Dec 13, 2014 | 14:00 GMT

6 mins read

The Bloodiest War in the Americas

(Wikimedia Commons)

On Dec. 13, 1864, the small landlocked but strategically positioned country of Paraguay declared war on the Brazilian Empire. The ensuing conflict became the worst in South American history, leaving nearly 90 percent of Paraguayan men of fighting age dead.

The Paraguayan War laid the foundation of contemporary South America's geopolitical divisions. The conflict emerged as a result of Paraguay's centrality in the Platine River Basin and its position in the heartland of South America. Their underlying geopolitical imperatives — the need to secure access to key waterways providing trade routes and outlets to the Atlantic — forced the national interests of Argentina, Brazil, Paraguay and Uruguay to collide in the worst armed conflict in South America's history. Today, 150 years later, the impact of the war still resonates, dominating and defining the nature of regional politics.

Paraguay is a flat, humid, landlocked country, and one of the most geographically isolated nations in the Western Hemisphere. Home to the indigenous Guarani people, the country had become the most industrially and technologically advanced nation in South America by the second half of the 19th century. By 1863, under the presidency of Marshal Francisco Solano Lopez, the Republic of Paraguay had developed the first iron foundry, railways and telegraph communication lines in South America and had built the continent's first steam-powered iron ship. All of these things were achieved with virtually no recourse to slavery or private ownership of land.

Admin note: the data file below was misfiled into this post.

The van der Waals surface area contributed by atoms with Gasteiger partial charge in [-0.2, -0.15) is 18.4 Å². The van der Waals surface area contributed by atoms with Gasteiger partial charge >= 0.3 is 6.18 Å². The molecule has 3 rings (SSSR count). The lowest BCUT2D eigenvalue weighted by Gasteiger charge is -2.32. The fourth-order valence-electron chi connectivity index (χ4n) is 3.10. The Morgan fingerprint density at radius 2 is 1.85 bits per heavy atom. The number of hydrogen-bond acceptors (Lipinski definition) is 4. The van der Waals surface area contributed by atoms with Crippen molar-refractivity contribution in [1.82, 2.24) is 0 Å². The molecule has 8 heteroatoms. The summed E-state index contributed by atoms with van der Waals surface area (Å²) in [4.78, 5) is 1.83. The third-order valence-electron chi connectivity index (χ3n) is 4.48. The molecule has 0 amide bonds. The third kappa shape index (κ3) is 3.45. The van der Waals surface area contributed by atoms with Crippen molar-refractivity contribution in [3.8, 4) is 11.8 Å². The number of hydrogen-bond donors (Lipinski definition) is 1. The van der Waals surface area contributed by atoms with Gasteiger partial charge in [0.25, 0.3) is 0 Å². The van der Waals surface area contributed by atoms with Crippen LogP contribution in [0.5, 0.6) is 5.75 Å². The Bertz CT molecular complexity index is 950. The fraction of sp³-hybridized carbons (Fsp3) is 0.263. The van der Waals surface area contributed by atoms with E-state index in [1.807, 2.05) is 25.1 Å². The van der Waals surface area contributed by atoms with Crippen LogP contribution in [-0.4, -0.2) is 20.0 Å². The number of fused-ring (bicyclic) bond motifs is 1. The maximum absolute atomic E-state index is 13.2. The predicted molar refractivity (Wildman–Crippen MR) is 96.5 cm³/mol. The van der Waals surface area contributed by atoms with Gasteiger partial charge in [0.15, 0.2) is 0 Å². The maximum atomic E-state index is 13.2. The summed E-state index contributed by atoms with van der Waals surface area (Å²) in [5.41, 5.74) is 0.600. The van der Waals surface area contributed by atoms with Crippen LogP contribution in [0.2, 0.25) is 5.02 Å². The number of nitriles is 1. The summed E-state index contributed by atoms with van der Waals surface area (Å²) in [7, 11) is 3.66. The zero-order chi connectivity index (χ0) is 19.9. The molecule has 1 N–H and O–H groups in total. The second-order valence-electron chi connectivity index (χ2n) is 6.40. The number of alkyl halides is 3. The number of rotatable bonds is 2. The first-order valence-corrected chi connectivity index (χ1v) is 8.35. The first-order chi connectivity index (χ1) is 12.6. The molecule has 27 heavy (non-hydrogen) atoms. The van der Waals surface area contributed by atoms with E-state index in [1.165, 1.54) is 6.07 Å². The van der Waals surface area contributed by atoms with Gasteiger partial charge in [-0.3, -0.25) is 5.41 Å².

Paraguay is located in the center of the Platine River Basin — a vast area that defines the region. The Platine River Basin, known locally as the Rio de la Plata Basin, is one of the most expansive river basins in the world, comprising parts of Bolivia, Brazil, Paraguay, Uruguay and Argentina. The Platine was also the most capital-intensive and productive region in South America, comparable to the Mississippi and Ohio river basins in the United States.

Brazil, Argentina and the Outbreak of War

Brazil's inlands are rich in resources, but they are on a plateau whose only outlets to the Atlantic are the Paraguay and Uruguay rivers. Argentina, meanwhile, needed to secure the lower end of the two rivers to protect shipments of its growing timber and agricultural exports to Europe. With the collapse of the medieval Treaty of Tordesillas, which drew the lines between Spanish and Portuguese colonial territories in the New World, the newly independent nations of Brazil and Argentina had no regulations or European arbitration to limit their interests. Brazil and Argentina, natural rivals with each other as well as Paraguay, then sought to dominate the Platine River Basin — a situation that would not tolerate the emergence of a third party.